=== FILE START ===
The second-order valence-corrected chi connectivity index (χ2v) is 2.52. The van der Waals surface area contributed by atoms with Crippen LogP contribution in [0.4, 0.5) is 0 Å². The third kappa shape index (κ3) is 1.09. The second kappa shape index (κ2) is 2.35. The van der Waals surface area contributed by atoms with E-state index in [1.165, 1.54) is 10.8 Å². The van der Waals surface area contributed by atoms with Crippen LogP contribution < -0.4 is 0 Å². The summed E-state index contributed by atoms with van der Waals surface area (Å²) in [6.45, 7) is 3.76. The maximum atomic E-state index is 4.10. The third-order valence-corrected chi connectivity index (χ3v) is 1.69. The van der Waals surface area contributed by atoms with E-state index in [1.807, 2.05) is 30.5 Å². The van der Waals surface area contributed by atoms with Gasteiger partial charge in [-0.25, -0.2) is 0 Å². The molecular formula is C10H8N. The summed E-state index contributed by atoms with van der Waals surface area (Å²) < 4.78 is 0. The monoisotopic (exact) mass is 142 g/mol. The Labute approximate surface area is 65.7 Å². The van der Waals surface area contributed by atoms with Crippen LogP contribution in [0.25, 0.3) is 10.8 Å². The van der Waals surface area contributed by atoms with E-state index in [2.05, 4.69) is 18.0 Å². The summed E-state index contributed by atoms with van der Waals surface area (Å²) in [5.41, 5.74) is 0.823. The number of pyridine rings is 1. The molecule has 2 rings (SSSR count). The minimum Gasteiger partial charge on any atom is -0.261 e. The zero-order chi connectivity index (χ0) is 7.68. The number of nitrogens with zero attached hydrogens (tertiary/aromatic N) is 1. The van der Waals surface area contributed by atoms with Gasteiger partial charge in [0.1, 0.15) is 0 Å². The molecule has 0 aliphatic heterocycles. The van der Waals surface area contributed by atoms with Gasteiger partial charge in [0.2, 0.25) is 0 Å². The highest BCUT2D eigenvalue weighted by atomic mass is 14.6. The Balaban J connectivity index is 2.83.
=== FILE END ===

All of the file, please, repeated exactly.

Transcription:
The second-order valence-corrected chi connectivity index (χ2v) is 2.52. The van der Waals surface area contributed by atoms with Crippen LogP contribution in [0.4, 0.5) is 0 Å². The third kappa shape index (κ3) is 1.09. The second kappa shape index (κ2) is 2.35. The van der Waals surface area contributed by atoms with E-state index in [1.165, 1.54) is 10.8 Å². The van der Waals surface area contributed by atoms with Crippen LogP contribution < -0.4 is 0 Å². The summed E-state index contributed by atoms with van der Waals surface area (Å²) in [6.45, 7) is 3.76. The maximum atomic E-state index is 4.10. The third-order valence-corrected chi connectivity index (χ3v) is 1.69. The van der Waals surface area contributed by atoms with E-state index in [1.807, 2.05) is 30.5 Å². The van der Waals surface area contributed by atoms with Gasteiger partial charge in [-0.25, -0.2) is 0 Å². The molecular formula is C10H8N. The summed E-state index contributed by atoms with van der Waals surface area (Å²) < 4.78 is 0. The monoisotopic (exact) mass is 142 g/mol. The Labute approximate surface area is 65.7 Å². The van der Waals surface area contributed by atoms with Crippen LogP contribution in [0.25, 0.3) is 10.8 Å². The van der Waals surface area contributed by atoms with E-state index in [2.05, 4.69) is 18.0 Å². The summed E-state index contributed by atoms with van der Waals surface area (Å²) in [5.41, 5.74) is 0.823. The number of pyridine rings is 1. The molecule has 2 rings (SSSR count). The minimum Gasteiger partial charge on any atom is -0.261 e. The zero-order chi connectivity index (χ0) is 7.68. The number of nitrogens with zero attached hydrogens (tertiary/aromatic N) is 1. The van der Waals surface area contributed by atoms with Gasteiger partial charge in [0.1, 0.15) is 0 Å². The molecule has 0 aliphatic heterocycles. The van der Waals surface area contributed by atoms with Gasteiger partial charge in [0.2, 0.25) is 0 Å². The highest BCUT2D eigenvalue weighted by atomic mass is 14.6. The Balaban J connectivity index is 2.83.